• Sunday Mar. 17, 2019 2:00 PM

    Old Pine Street Church
    412 Pine St
    Philadelphia, PA 19106

    Open to the public

Jews and Sufis: Shared Musical Traditions

Performance and Discussion

From at least the sixteenth century up to the present, Hebrew devotional poetry (piyyutim) set to Ottoman/Turkish makam music for use in the synagogue has shown the close relationship Jews established with members of Muslim mystical brotherhoods in Ottoman regions. This program presents selections from these shared musical repertoires. 

Performance by Dünya Ensemble with discussion by Katz Center fellow Edwin Seroussi. With guest artist and scholar Joseph Alpar. 

Please note that this event is sold out. Walk-ins will be accepted 10 minutes before the start time, if space allows. 


Edwin Seroussi

Hebrew University of Jerusalem

Edwin Seroussi is the Emanuel Alexandre Professor of Musicology and the director of the Jewish Music Research Center at the Hebrew University of Jerusalem. He researches North African and Eastern Mediterranean Jewish music, Judeo-Islamic relations in music, and Israeli popular music. A pioneer in the study of Mediterranean and Middle Eastern musical cultures and traditions, Seroussi was just awarded the 2018 Israel Prize in the music category. He has also won the Joel Engel Prize for Life Achievement in Jewish Music Research, Tel Aviv Municipality.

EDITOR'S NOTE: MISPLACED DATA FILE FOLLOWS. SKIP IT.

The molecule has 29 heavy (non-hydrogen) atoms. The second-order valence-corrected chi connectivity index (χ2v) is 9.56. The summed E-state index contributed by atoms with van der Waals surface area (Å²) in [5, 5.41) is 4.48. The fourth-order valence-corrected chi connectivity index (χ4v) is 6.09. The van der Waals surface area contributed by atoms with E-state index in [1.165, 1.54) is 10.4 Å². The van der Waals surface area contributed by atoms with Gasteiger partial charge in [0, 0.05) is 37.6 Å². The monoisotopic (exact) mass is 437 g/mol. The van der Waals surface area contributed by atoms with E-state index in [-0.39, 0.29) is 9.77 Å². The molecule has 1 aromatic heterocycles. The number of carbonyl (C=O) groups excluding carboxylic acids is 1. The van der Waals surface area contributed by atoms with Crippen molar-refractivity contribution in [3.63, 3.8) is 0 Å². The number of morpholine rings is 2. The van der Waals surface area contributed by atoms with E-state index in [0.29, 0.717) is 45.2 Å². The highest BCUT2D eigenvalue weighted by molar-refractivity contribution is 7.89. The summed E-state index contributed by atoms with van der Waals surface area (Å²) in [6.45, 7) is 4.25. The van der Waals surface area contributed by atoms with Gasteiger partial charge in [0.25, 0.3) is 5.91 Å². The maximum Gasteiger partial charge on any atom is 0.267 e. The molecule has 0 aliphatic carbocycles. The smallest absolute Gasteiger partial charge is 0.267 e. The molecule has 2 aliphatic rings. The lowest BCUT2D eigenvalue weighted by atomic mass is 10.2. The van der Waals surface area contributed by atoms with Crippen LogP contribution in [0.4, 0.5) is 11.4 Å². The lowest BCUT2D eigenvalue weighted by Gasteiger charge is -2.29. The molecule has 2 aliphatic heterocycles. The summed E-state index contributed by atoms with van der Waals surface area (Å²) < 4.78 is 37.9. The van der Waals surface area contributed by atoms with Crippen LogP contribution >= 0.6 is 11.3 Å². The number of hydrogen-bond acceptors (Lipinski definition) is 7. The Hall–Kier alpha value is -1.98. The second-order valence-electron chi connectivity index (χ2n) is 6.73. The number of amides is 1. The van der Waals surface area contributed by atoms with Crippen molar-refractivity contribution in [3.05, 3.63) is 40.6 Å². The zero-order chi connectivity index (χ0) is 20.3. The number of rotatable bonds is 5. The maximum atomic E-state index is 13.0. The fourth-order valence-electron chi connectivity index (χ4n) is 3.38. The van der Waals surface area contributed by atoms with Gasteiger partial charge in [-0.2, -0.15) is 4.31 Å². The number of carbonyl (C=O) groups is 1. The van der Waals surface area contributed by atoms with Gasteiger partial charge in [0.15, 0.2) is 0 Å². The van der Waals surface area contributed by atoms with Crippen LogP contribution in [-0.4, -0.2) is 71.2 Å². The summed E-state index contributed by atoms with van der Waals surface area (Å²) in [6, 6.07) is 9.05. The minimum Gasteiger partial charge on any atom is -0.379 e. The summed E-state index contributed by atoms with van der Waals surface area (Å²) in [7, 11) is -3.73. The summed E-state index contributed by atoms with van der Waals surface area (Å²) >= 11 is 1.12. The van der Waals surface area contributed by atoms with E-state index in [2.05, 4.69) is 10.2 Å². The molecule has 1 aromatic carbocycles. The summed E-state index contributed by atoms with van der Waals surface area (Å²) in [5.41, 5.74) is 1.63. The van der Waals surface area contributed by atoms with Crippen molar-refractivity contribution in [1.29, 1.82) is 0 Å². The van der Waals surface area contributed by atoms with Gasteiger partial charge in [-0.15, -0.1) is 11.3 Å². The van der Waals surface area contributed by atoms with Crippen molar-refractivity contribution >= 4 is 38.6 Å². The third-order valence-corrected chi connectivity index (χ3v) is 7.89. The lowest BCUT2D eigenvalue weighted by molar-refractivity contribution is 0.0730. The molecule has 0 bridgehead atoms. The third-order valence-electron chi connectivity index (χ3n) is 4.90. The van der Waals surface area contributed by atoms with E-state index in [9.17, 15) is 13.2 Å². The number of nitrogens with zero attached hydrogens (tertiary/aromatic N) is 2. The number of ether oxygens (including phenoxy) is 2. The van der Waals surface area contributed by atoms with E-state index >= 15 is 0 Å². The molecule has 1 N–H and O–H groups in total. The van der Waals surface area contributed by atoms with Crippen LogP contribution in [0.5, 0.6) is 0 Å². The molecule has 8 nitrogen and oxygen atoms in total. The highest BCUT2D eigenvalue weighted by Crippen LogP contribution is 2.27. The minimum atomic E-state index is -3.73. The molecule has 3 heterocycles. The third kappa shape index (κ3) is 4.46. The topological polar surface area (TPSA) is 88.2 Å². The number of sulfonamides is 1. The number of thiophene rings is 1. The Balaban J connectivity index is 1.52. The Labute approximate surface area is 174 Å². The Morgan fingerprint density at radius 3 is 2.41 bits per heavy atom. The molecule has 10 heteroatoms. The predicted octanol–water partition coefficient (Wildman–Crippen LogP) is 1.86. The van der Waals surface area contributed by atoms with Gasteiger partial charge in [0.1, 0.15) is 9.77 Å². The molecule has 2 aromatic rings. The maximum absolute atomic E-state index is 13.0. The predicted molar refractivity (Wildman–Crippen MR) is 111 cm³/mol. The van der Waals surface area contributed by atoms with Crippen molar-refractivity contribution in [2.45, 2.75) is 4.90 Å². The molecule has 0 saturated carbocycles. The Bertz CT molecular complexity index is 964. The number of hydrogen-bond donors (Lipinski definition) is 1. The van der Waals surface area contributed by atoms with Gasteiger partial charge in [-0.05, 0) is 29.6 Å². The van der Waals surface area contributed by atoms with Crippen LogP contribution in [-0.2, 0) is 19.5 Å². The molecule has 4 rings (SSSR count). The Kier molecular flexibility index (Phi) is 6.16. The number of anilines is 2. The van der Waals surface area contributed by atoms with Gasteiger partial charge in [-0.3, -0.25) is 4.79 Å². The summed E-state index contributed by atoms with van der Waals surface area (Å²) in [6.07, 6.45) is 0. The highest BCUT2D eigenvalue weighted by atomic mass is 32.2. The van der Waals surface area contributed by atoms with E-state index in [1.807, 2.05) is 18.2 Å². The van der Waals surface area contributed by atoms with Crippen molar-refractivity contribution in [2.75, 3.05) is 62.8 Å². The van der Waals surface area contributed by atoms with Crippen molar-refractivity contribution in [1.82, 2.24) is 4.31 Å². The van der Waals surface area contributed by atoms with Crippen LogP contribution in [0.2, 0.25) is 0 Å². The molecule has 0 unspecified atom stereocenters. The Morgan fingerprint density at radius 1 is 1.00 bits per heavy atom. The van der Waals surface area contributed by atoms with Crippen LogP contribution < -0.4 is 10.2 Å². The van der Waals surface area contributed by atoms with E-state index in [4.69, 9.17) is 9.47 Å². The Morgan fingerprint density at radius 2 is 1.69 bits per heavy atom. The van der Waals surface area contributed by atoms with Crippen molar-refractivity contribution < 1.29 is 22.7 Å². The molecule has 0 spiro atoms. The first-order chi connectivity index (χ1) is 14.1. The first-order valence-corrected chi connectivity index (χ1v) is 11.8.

Seroussi received his PhD in Music from UCLA. He has held visiting professor and fellowship appointments across the globe, including at the University of Chicago, Dartmouth College, and Harvard University. He has previously served as president of the Israel Musicological Society, and as the president of the Israel Committee of the International Music Council, UNESCO.


DÜNYA Ensemble

DÜNYA is a Boston-based musicians' collective and record label led by Mehmet Ali Sanlıkol. Its goal is to explore a cosmopolitan view of the world through the lens of a wide range of Turkish traditions, alone and in conversation with the musics of the formerly Ottoman peoples—Greeks, Jews, Armenians, Arabs, Kurds, mystics—as well as with western and other world traditions.

For more information about DÜNYA and their programs, visit http://www.dunyainc.org/.



University of Pennsylvania Middle East Center

University of Pennsylvania Jewish Studies Program

We gratefully acknowledge the support of the Klatt Family and the Harry Stern Family Foundation for this and all public programming.